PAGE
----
Unfortunately, my wife did not feel comfortable in Seattle and wanted to move back to Alaska. I offered her that I would take care of the children, at that time I didn’t know yet what kind of responsibility this entailed. She went back to Alaska and, at the beginning, my mother came out to help. At the university, I indicated that I did not want to go to the sea again and be away from my family for so long. I was always seasick anyway.

I applied to the Atmospheric Research Department. The university bought a B-23 plane from a multi-millionaire and converted it for research purposes. What I am perhaps most proud of is that they did not have an aircraft engineer and I was asked to somehow attach research sensors to the wings of the plane and equip them with instruments from the inside. It was a huge responsibility because these are very heavy. We used this plane to record the eruption of the Mt. St. Helen volcano in 1980, and we were the only ones allowed to fly close to the volcano. Later, one of the wheels of this plane got stuck and we had to land with one wheel. This plane was broken up and bought by the Air Force. It was restored and is now on display at the McChord Aircraft Museum. I worked on the outfitting of a total of three aircraft.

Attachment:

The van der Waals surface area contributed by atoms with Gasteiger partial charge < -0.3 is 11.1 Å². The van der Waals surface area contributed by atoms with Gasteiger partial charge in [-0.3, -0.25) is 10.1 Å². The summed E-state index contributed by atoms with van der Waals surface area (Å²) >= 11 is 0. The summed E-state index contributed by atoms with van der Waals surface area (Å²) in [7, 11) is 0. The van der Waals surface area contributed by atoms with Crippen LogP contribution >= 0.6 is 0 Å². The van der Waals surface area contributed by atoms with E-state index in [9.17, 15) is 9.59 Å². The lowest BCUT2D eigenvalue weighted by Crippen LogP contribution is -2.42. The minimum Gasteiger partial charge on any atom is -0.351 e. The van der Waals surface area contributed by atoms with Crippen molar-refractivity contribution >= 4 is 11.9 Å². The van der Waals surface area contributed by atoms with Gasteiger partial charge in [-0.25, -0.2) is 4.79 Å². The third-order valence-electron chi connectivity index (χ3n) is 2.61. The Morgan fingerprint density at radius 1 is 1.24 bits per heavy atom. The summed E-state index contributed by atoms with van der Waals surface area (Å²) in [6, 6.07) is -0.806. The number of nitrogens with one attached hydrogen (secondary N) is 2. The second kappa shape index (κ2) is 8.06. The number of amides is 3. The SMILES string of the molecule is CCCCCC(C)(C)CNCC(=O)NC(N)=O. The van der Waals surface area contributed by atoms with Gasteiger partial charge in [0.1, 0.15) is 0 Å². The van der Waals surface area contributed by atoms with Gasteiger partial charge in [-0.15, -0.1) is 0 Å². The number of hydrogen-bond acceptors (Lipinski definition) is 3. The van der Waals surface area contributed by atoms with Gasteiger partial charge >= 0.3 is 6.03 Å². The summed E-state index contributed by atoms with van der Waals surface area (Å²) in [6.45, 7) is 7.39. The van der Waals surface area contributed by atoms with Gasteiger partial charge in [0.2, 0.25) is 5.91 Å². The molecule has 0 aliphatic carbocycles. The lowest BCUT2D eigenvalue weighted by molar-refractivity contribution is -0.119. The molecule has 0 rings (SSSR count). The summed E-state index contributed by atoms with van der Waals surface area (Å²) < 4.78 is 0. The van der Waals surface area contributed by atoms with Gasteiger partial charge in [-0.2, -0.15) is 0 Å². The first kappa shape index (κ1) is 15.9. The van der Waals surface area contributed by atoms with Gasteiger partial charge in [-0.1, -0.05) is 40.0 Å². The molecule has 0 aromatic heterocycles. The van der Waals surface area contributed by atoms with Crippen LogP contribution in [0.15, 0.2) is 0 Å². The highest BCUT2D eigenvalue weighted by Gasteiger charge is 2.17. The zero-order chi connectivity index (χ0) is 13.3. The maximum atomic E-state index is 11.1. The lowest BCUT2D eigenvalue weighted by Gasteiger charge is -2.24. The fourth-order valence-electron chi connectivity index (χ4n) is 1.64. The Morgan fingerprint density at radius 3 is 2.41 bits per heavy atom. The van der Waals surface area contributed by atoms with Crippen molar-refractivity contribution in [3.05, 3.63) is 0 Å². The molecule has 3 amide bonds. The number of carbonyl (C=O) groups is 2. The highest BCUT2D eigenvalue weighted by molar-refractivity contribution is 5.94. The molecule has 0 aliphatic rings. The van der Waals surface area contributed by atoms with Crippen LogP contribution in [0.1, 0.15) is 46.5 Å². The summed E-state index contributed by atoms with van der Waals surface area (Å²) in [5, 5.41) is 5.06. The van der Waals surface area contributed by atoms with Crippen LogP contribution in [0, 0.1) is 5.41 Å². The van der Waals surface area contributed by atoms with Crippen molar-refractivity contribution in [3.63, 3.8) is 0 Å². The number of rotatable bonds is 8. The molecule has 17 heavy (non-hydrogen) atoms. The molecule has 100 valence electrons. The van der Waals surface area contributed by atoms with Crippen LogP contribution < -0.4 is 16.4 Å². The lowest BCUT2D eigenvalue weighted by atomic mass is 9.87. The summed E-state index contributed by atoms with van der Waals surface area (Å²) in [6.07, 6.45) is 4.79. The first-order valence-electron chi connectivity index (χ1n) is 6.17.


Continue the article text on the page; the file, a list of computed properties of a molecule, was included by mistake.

Our other memorable research was conducted in Eastern Canada. An area of 5 square miles near Timmins was burned only for us. Flying into the big smoke tower, we examined the particle composition of the smoke. Our plane almost turned over a couple of times, everything was scattered, and I was also clinging to the plane for my life, the picture of this can be seen on the cover of my book.

I can say that my whole life has been about my work, and I was always given such problems that I felt I had no choice but to solve them. I was called the ‘Magician’. Fortunately, my bosses always stood by me and there was always a sponsor for the research. When I retired, many people came to my farewell party. I thanked them for letting me do what I wanted for 40 years. However, to be honest, almost everything happened against my will. Fate always pushed me in one direction, and I always found people who trusted me. For me, the presence of God manifests itself when unexpected things happen completely independently of me. That is when I experience events for which there is no explanation.